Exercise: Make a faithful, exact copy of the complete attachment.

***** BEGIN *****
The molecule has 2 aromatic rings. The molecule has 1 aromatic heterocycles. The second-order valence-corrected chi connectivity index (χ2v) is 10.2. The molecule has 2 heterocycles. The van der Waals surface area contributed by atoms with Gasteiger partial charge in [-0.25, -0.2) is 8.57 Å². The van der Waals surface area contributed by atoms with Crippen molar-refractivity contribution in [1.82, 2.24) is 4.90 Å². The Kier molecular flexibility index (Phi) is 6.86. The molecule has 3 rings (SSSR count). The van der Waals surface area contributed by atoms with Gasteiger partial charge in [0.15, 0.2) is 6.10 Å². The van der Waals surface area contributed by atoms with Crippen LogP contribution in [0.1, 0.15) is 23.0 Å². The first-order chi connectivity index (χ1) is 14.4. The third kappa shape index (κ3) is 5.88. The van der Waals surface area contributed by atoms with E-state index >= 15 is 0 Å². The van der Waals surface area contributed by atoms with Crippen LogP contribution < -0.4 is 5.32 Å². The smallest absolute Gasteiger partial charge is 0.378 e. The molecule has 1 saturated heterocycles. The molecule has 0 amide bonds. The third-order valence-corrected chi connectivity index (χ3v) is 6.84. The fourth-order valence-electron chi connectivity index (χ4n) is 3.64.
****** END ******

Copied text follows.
The molecule has 2 aromatic rings. The molecule has 1 aromatic heterocycles. The second-order valence-corrected chi connectivity index (χ2v) is 10.2. The molecule has 2 heterocycles. The van der Waals surface area contributed by atoms with Gasteiger partial charge in [-0.25, -0.2) is 8.57 Å². The van der Waals surface area contributed by atoms with Crippen molar-refractivity contribution in [1.82, 2.24) is 4.90 Å². The Kier molecular flexibility index (Phi) is 6.86. The molecule has 3 rings (SSSR count). The van der Waals surface area contributed by atoms with Gasteiger partial charge in [0.15, 0.2) is 6.10 Å². The van der Waals surface area contributed by atoms with Crippen LogP contribution in [0.1, 0.15) is 23.0 Å². The first-order chi connectivity index (χ1) is 14.4. The third kappa shape index (κ3) is 5.88. The van der Waals surface area contributed by atoms with E-state index >= 15 is 0 Å². The van der Waals surface area contributed by atoms with Crippen LogP contribution < -0.4 is 5.32 Å². The smallest absolute Gasteiger partial charge is 0.378 e. The molecule has 1 saturated heterocycles. The molecule has 0 amide bonds. The third-order valence-corrected chi connectivity index (χ3v) is 6.84. The fourth-order valence-electron chi connectivity index (χ4n) is 3.64.